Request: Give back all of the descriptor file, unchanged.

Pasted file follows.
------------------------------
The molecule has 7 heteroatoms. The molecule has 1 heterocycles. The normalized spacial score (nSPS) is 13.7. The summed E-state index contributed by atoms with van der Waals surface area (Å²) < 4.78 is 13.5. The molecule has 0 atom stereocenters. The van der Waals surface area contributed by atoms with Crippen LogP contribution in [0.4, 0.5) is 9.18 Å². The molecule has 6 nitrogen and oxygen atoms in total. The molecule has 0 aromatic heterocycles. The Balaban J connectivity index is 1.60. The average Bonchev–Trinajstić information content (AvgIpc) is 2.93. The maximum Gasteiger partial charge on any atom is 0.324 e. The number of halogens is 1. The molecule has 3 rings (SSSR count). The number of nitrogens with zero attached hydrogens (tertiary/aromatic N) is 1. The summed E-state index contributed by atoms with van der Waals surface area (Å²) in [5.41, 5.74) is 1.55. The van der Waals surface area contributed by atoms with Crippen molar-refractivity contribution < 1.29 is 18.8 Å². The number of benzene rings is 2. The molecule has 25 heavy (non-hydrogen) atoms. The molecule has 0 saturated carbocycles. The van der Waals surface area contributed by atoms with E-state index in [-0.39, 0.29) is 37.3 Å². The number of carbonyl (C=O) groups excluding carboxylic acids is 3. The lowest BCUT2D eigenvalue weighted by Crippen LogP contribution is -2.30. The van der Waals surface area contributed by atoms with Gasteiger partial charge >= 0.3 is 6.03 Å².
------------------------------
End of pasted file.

The molecule has 7 heteroatoms. The molecule has 1 heterocycles. The normalized spacial score (nSPS) is 13.7. The summed E-state index contributed by atoms with van der Waals surface area (Å²) < 4.78 is 13.5. The molecule has 0 atom stereocenters. The van der Waals surface area contributed by atoms with Crippen LogP contribution in [0.4, 0.5) is 9.18 Å². The molecule has 6 nitrogen and oxygen atoms in total. The molecule has 0 aromatic heterocycles. The Balaban J connectivity index is 1.60. The average Bonchev–Trinajstić information content (AvgIpc) is 2.93. The maximum Gasteiger partial charge on any atom is 0.324 e. The number of halogens is 1. The molecule has 3 rings (SSSR count). The number of nitrogens with zero attached hydrogens (tertiary/aromatic N) is 1. The summed E-state index contributed by atoms with van der Waals surface area (Å²) in [5.41, 5.74) is 1.55. The van der Waals surface area contributed by atoms with Crippen molar-refractivity contribution < 1.29 is 18.8 Å². The number of benzene rings is 2. The molecule has 25 heavy (non-hydrogen) atoms. The molecule has 0 saturated carbocycles. The van der Waals surface area contributed by atoms with E-state index in [-0.39, 0.29) is 37.3 Å². The number of carbonyl (C=O) groups excluding carboxylic acids is 3. The lowest BCUT2D eigenvalue weighted by Crippen LogP contribution is -2.30. The van der Waals surface area contributed by atoms with Gasteiger partial charge >= 0.3 is 6.03 Å².